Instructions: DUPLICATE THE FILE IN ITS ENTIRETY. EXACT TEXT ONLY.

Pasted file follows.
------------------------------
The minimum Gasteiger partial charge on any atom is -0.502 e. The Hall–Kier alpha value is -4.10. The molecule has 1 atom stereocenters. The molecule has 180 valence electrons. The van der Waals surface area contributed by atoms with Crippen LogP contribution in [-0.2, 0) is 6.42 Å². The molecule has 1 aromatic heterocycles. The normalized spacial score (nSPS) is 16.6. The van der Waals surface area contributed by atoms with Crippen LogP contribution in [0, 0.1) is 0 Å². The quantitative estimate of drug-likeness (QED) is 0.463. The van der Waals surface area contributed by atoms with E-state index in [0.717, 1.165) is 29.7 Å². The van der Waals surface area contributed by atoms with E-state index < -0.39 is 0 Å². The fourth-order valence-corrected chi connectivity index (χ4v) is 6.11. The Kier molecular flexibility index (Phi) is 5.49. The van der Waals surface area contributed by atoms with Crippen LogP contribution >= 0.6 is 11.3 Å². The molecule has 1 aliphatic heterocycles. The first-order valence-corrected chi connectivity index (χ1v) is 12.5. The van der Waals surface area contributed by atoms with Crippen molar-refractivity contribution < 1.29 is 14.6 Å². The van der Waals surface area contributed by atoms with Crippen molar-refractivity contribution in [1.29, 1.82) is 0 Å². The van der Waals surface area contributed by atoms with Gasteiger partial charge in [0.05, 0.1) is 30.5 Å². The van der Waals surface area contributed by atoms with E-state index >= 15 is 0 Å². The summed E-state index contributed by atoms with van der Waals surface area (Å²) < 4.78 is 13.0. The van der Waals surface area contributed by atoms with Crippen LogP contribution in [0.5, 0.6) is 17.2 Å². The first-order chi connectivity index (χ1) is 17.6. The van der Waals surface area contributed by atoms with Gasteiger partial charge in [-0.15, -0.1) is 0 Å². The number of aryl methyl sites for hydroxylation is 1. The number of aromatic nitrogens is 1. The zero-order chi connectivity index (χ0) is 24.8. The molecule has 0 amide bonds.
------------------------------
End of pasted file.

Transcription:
The minimum Gasteiger partial charge on any atom is -0.502 e. The Hall–Kier alpha value is -4.10. The molecule has 1 atom stereocenters. The molecule has 180 valence electrons. The van der Waals surface area contributed by atoms with Crippen LogP contribution in [-0.2, 0) is 6.42 Å². The molecule has 1 aromatic heterocycles. The normalized spacial score (nSPS) is 16.6. The van der Waals surface area contributed by atoms with Crippen LogP contribution in [0, 0.1) is 0 Å². The quantitative estimate of drug-likeness (QED) is 0.463. The van der Waals surface area contributed by atoms with E-state index in [0.717, 1.165) is 29.7 Å². The van der Waals surface area contributed by atoms with E-state index < -0.39 is 0 Å². The fourth-order valence-corrected chi connectivity index (χ4v) is 6.11. The Kier molecular flexibility index (Phi) is 5.49. The van der Waals surface area contributed by atoms with Crippen LogP contribution >= 0.6 is 11.3 Å². The molecule has 1 aliphatic heterocycles. The first-order valence-corrected chi connectivity index (χ1v) is 12.5. The van der Waals surface area contributed by atoms with Crippen molar-refractivity contribution < 1.29 is 14.6 Å². The van der Waals surface area contributed by atoms with Crippen molar-refractivity contribution in [1.29, 1.82) is 0 Å². The van der Waals surface area contributed by atoms with Gasteiger partial charge in [0.05, 0.1) is 30.5 Å². The van der Waals surface area contributed by atoms with E-state index >= 15 is 0 Å². The summed E-state index contributed by atoms with van der Waals surface area (Å²) < 4.78 is 13.0. The van der Waals surface area contributed by atoms with Crippen LogP contribution in [0.5, 0.6) is 17.2 Å². The first-order chi connectivity index (χ1) is 17.6. The van der Waals surface area contributed by atoms with Gasteiger partial charge in [-0.15, -0.1) is 0 Å². The number of aryl methyl sites for hydroxylation is 1. The number of aromatic nitrogens is 1. The zero-order chi connectivity index (χ0) is 24.8. The molecule has 0 amide bonds.